US defence chief, in Japan, reaffirms commitment to defense treaty

US defence chief, in Japan, reaffirms commitment to defense treaty

Jim Mattis, on his first trip since taking over the Pentagon, appeared eager to reassure Japan of U.S. resolve, after an election campaign that saw Trump question the value of U.S. alliances.

TOKYO: U.S. President Donald Trump's defence secretary reaffirmed America's commitment to its mutual defense treaty with Japan on Friday (Feb 3) during a meeting with Prime Minister Shinzo Abe in Tokyo.

Jim Mattis, on his first trip since taking over the Pentagon, appeared eager to reassure Japan of U.S. resolve, after an election campaign that saw Trump question the value of U.S. alliances.

Mattis said provocations by North Korea, which is advancing its nuclear weapons and missile programs, left no room for doubt about U.S. commitment. It was a similar message he delivered over the past two days in South Korea.

"I want to make certain that Article 5 of our mutual defense treaty is understood to be as real to us today as it was a year ago, five years ago - and as it will be a year, and 10 years, from now," Mattis said.

Article 5 obliges the United States to defend territories under Japanese administrative control.

Japan has been keen for assurances that Trump's administration would continue Washington's previous policy of committing to defend disputed East China Sea islands that are under Japanese control but claimed also by China.

Kyodo news agency, citing an unidentified Japanese government source, said Mattis had confirmed that the U.S. defense commitment extended to the disputed islands, known as the Senkaku in Japan and the Diaoyu in China.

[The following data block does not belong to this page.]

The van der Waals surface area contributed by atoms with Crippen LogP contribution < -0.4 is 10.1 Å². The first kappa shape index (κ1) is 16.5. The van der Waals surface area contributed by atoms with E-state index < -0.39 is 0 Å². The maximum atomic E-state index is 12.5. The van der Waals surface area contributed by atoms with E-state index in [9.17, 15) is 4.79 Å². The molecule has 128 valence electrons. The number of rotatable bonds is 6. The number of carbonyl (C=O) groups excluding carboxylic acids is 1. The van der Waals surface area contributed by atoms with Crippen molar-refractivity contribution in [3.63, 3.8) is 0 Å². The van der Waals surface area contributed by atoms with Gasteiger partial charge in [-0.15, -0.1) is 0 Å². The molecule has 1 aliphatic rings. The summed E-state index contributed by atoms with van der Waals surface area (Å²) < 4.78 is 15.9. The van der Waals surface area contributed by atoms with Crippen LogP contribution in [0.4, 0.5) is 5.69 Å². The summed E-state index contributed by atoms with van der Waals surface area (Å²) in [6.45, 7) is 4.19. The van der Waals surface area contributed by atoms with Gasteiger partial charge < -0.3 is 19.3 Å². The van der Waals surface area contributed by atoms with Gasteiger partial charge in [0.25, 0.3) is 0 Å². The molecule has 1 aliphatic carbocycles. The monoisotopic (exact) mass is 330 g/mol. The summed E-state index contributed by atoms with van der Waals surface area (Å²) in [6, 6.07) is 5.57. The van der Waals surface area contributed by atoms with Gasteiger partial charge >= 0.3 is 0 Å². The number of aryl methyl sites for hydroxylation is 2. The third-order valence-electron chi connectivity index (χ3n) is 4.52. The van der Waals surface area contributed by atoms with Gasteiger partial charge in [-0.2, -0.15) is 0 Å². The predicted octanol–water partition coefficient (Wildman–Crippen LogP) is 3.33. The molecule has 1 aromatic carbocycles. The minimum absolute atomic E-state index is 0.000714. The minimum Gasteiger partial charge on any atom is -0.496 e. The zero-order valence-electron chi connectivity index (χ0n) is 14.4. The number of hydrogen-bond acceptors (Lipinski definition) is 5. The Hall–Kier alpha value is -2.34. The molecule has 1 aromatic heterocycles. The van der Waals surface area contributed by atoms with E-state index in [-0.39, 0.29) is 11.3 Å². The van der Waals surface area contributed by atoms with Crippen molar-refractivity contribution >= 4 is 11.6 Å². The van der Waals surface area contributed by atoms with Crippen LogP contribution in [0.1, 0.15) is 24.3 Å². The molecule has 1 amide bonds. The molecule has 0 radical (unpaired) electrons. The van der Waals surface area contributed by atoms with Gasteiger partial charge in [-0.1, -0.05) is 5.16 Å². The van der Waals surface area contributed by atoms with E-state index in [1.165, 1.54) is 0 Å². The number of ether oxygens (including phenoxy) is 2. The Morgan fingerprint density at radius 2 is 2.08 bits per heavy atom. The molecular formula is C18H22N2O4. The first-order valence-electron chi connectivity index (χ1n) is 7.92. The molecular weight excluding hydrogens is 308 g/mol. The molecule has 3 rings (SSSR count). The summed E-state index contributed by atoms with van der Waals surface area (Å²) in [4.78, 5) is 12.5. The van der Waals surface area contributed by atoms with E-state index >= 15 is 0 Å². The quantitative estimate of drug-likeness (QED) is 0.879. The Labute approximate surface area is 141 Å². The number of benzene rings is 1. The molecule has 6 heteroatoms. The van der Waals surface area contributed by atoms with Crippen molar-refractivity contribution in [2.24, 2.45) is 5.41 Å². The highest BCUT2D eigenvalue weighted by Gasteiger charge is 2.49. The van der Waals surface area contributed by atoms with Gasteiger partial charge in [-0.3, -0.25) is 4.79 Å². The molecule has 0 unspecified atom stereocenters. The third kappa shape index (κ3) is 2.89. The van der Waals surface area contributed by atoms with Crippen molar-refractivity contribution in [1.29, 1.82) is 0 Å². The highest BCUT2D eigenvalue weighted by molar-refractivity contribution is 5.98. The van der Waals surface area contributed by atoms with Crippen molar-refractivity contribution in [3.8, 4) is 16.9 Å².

Abe said he was convinced that, with Trump and Mattis, the United States and Japan could demonstrate to the world their "unwavering alliance."

Japanese Foreign Minister Fumio Kishida echoed that message to Mattis in a meeting later on Friday, saying it was important to further strengthen the alliance in the face of an "increasingly severe" security environment in the region.

Japan's defense spending remains about 1 per cent of gross domestic product, far less than that of China.

Trump singled out both South Korea and Japan on the campaign trail, suggesting they were benefiting from the U.S. security umbrella without sharing enough of the costs.

Since taking office on Jan. 20, Trump has also jolted the region by pulling the United States out of an Asia-Pacific trade deal that Japan had championed.

Mattis is due to hold talks on Saturday with Defense Minister Tomomi Inada, who has repeatedly said Japan is bearing its fair share of the costs for U.S. troops stationed there and has stressed that the alliance is good for both countries.

Mattis' visit to Japan comes just a week ahead of a trip to Washington by Prime Minister Abe, and talks with Trump there on Feb. 10.

Japan is putting together a package it says could generate 700,000 U.S. jobs and help create a $450-billion market, which will be presented to Trump, government sources familiar with the plans said.

Source: Reuters

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